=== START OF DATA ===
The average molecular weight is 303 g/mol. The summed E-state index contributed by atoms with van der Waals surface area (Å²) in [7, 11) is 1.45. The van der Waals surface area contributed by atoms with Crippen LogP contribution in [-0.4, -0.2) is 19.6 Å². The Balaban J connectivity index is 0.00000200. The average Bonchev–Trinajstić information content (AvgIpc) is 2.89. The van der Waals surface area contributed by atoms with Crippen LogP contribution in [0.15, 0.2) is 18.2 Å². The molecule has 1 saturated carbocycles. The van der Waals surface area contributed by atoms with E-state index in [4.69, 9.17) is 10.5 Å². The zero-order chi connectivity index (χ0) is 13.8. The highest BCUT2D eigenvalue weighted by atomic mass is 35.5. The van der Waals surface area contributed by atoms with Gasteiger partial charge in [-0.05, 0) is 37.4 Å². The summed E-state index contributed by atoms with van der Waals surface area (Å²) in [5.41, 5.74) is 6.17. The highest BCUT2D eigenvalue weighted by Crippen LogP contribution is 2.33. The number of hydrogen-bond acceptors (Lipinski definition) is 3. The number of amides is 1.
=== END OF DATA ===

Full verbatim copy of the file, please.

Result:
The average molecular weight is 303 g/mol. The summed E-state index contributed by atoms with van der Waals surface area (Å²) in [7, 11) is 1.45. The van der Waals surface area contributed by atoms with Crippen LogP contribution in [-0.4, -0.2) is 19.6 Å². The Balaban J connectivity index is 0.00000200. The average Bonchev–Trinajstić information content (AvgIpc) is 2.89. The van der Waals surface area contributed by atoms with Crippen LogP contribution in [0.15, 0.2) is 18.2 Å². The molecule has 1 saturated carbocycles. The van der Waals surface area contributed by atoms with E-state index in [4.69, 9.17) is 10.5 Å². The zero-order chi connectivity index (χ0) is 13.8. The highest BCUT2D eigenvalue weighted by atomic mass is 35.5. The van der Waals surface area contributed by atoms with Gasteiger partial charge in [-0.05, 0) is 37.4 Å². The summed E-state index contributed by atoms with van der Waals surface area (Å²) in [5.41, 5.74) is 6.17. The highest BCUT2D eigenvalue weighted by Crippen LogP contribution is 2.33. The number of hydrogen-bond acceptors (Lipinski definition) is 3. The number of amides is 1.